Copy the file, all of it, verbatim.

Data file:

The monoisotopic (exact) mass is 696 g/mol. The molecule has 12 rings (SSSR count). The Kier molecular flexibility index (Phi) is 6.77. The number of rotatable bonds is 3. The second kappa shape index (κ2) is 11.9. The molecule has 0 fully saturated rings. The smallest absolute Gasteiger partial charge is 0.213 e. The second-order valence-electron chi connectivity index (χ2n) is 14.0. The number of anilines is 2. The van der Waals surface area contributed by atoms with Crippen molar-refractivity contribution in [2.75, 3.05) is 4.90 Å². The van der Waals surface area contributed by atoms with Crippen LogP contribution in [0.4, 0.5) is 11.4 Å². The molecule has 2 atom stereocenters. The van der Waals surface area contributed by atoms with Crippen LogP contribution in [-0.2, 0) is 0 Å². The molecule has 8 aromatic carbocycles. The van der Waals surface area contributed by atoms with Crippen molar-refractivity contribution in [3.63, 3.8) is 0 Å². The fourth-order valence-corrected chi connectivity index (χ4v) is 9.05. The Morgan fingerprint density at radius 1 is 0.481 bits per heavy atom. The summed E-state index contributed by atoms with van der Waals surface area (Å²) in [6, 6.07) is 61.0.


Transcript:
The monoisotopic (exact) mass is 696 g/mol. The molecule has 12 rings (SSSR count). The Kier molecular flexibility index (Phi) is 6.77. The number of rotatable bonds is 3. The second kappa shape index (κ2) is 11.9. The molecule has 0 fully saturated rings. The smallest absolute Gasteiger partial charge is 0.213 e. The second-order valence-electron chi connectivity index (χ2n) is 14.0. The number of anilines is 2. The van der Waals surface area contributed by atoms with Crippen molar-refractivity contribution in [2.75, 3.05) is 4.90 Å². The van der Waals surface area contributed by atoms with Crippen LogP contribution in [0.4, 0.5) is 11.4 Å². The molecule has 2 atom stereocenters. The van der Waals surface area contributed by atoms with Crippen LogP contribution in [-0.2, 0) is 0 Å². The molecule has 8 aromatic carbocycles. The van der Waals surface area contributed by atoms with Crippen molar-refractivity contribution in [3.63, 3.8) is 0 Å². The fourth-order valence-corrected chi connectivity index (χ4v) is 9.05. The Morgan fingerprint density at radius 1 is 0.481 bits per heavy atom. The summed E-state index contributed by atoms with van der Waals surface area (Å²) in [6, 6.07) is 61.0.